Academic journal article Multinational Business Review

Motives, Goals and Intercultural Experience of Business Executives

Academic journal article Multinational Business Review

Motives, Goals and Intercultural Experience of Business Executives

Article excerpt

With the aid of 50 Australian and Japanese business executives, this study set out to investigate the intercultural experience of business people. Another objective is to analyse their initial motives and subsequent goals during intercultural interaction. Generally, the Australians appear to be more independent and emotional concerning their motives and goals than the Japanese. The Japanese initial motivation and subsequent goals reflects what has already been reported about Japanese commitment to work. While the Australians' motives and goals transcends business, the Japanese's are almost exclusively concentrates on business. The result raises the question whether our Australian sample fit the stereotype of individualistic, unemotional western people. In many ways, the experience of the respondents confirm the stereotype the Australians and Japanese have of each other. The implications of the findings have been discussed.


In this paper we will demonstrate through review of literature and empirical evidence how culture can be a source of misunderstanding and conflict between people living and working in each others country. A sample of Japanese and Australian business executives will be used to accomplish this objective. The issue of goals and motives regarding cross-cultural encounter is important especially because they can influence the nature of the process and outcome of the interaction. Another aim of the paper therefore, is to compare the motives and goals of Japanese and Australian managers and discuss their implications. We believe that the cultural backgrounds of expatriates would influence their motives and goals during cross-cultural encounter which will in turn influence the outcome of the interaction. As an exploratory study, we use diagram 1 below to depict the possible relationship that can exist between cultural orientations, goals, motives and the process and outcome of intercultural interaction.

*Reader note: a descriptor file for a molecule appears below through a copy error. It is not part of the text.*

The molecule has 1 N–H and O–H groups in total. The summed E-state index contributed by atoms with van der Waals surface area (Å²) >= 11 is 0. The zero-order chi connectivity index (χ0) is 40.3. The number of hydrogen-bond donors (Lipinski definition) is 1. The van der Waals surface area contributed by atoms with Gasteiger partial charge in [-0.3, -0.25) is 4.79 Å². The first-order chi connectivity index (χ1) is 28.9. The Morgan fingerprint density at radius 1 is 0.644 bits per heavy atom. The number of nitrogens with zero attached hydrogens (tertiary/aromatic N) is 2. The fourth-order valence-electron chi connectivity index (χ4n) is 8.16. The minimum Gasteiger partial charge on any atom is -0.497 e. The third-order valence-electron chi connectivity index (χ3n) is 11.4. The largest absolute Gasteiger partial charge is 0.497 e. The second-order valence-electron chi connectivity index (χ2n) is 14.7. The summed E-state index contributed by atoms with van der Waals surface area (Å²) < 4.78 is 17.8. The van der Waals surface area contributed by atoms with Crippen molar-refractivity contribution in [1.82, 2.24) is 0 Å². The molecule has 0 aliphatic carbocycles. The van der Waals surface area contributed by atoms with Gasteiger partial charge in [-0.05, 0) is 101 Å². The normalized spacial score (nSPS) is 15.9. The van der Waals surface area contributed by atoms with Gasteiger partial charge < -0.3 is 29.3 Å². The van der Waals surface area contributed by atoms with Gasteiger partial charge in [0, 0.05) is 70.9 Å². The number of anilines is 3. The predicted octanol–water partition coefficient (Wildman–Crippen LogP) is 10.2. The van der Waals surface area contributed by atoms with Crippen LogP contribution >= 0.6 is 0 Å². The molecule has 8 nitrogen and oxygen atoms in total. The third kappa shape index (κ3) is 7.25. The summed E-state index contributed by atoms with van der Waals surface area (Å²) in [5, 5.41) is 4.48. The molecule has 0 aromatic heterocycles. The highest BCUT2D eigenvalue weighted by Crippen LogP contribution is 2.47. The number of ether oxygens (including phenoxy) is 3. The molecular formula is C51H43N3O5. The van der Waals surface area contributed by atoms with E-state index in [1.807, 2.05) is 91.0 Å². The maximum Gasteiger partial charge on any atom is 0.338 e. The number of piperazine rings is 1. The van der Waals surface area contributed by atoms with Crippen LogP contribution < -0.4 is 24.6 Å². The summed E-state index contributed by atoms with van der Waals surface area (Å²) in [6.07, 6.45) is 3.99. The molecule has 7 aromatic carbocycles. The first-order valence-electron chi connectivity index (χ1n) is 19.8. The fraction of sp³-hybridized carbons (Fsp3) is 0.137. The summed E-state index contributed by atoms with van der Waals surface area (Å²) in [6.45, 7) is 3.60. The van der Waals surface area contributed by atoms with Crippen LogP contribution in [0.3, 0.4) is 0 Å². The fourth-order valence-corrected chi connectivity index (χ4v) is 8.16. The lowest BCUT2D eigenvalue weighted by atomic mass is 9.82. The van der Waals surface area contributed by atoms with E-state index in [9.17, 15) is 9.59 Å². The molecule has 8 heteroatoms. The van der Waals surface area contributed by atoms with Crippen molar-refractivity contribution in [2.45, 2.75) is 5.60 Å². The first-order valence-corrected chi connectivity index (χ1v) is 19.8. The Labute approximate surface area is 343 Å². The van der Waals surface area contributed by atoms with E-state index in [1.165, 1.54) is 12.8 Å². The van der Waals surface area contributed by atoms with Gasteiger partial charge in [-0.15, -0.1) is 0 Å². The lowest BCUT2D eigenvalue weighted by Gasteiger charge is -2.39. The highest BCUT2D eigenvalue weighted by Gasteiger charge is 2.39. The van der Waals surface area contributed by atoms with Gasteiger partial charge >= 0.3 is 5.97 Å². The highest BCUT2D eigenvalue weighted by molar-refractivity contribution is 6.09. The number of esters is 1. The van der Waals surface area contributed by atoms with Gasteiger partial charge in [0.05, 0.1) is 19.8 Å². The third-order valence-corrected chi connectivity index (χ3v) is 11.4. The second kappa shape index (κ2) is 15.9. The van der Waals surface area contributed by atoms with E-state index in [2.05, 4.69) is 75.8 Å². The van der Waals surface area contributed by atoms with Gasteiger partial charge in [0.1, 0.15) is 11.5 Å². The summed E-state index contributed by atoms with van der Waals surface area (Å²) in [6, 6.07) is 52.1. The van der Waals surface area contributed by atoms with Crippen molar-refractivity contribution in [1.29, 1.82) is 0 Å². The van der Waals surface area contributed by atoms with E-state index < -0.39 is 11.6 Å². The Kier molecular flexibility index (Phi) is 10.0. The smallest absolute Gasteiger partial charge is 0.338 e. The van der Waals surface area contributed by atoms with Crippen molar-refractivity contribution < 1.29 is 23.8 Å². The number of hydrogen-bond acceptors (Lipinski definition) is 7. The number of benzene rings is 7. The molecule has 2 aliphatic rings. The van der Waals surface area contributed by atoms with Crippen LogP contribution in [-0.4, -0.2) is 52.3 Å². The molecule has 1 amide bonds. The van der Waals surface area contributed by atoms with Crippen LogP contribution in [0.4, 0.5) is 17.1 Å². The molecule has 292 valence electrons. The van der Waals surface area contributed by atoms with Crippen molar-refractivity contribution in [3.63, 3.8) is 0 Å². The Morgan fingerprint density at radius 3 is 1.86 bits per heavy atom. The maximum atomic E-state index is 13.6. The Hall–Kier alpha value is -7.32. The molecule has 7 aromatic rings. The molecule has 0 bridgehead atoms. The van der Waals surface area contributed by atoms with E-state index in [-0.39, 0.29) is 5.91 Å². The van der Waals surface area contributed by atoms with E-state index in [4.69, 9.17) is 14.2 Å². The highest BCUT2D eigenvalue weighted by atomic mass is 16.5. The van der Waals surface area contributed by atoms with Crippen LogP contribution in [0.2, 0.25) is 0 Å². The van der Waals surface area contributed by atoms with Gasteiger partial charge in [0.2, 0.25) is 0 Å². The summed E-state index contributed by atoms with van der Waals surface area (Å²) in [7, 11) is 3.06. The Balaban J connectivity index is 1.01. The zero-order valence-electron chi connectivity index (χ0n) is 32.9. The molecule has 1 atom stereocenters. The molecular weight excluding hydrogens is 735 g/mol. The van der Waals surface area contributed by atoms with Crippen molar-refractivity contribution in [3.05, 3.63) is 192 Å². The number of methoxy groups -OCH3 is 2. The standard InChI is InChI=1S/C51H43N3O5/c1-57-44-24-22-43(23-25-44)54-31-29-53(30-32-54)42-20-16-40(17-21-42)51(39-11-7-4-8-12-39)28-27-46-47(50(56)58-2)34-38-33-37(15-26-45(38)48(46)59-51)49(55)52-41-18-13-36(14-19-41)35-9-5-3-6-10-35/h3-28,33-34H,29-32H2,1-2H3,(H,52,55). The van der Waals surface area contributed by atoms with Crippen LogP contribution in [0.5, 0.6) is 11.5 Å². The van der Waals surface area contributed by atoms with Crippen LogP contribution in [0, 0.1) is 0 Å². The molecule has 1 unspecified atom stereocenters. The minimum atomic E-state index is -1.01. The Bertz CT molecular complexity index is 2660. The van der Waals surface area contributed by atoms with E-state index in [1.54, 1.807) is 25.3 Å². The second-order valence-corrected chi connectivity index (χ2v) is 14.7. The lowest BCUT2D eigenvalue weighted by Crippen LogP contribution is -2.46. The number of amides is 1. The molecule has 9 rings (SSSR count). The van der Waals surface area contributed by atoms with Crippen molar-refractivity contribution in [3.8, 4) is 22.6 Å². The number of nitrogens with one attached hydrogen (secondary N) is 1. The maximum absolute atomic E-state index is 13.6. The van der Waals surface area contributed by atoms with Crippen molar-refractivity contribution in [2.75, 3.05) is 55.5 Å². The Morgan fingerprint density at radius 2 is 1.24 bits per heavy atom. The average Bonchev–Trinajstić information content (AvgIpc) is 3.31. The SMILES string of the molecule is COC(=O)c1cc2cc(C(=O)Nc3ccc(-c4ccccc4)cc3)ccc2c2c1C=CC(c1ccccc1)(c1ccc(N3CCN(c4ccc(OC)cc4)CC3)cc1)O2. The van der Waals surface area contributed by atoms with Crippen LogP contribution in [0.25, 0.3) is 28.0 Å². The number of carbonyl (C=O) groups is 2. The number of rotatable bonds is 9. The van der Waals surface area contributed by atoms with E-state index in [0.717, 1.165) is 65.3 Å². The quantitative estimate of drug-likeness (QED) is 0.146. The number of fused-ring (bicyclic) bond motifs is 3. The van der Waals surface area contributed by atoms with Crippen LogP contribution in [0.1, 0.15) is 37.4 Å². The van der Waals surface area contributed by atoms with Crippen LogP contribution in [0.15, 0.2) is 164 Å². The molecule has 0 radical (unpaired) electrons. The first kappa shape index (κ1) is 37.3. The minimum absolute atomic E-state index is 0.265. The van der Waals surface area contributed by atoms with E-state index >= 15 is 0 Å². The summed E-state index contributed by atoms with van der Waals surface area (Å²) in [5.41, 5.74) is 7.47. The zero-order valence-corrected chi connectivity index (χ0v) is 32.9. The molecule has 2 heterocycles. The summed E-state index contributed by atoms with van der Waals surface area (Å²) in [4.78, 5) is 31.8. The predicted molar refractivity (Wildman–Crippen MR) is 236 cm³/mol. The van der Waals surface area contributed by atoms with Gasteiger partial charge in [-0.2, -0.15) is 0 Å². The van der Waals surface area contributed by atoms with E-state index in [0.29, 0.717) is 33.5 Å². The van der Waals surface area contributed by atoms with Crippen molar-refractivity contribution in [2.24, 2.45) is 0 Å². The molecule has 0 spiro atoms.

Cultural Similarities and Differences between Australians and Japanese

In this section, we will compare and contrast some of the subtle cultural differences between Australians and Japanese as observed by some researchers (e.g Barnlund, 1989; 1975; Buchbinder, 1994; Chie, 1977; Fuery, 1994; Hilmer, 1990; Renwick, 1991; Singer, 1973).

Social Relations

On social relations, Renwick (1991) observed that Australians, unlike many of their counterparts in the west search for ways to collaborate with competition rather than seek to beat it. This is because the historical conditions in Australia encourage fellowship rather than followership. Similar, but not identical, to Japanese, they distaste any indication of wanting to set oneself up as superior to one's fellows.

According to Barnlund (1989: 117), "permanently secure within the primary group, supported without qualification at every transition in life, a Japanese has little need to extend himself socially, to seek and cultivate an endless series of friends to replenish those who make up his social circle". In Australia on the other hand, friendship (mateship) is highly valued. The historical background of Australians where men were brought from mother England and left to fend for themselves in an inhospitable land has created bondage among men which can still be observed today (Renwick, 1991: 32). According to Buchbinder (1994), maleto-male affinity of mateship is a feature of Australian culture.


Renwick argues that Australian dialect is a mixture of imaginative metaphor and swearing. For example, the word "bastard" is often loosely used by many Australians. Thus, if a Japanese interprets the meaning of everything an Australian says literally, the potential for Intercultural conflict is likely to be very high. But like Japanese, Australian language does not provide insight into class that language does in the US and Britain. …

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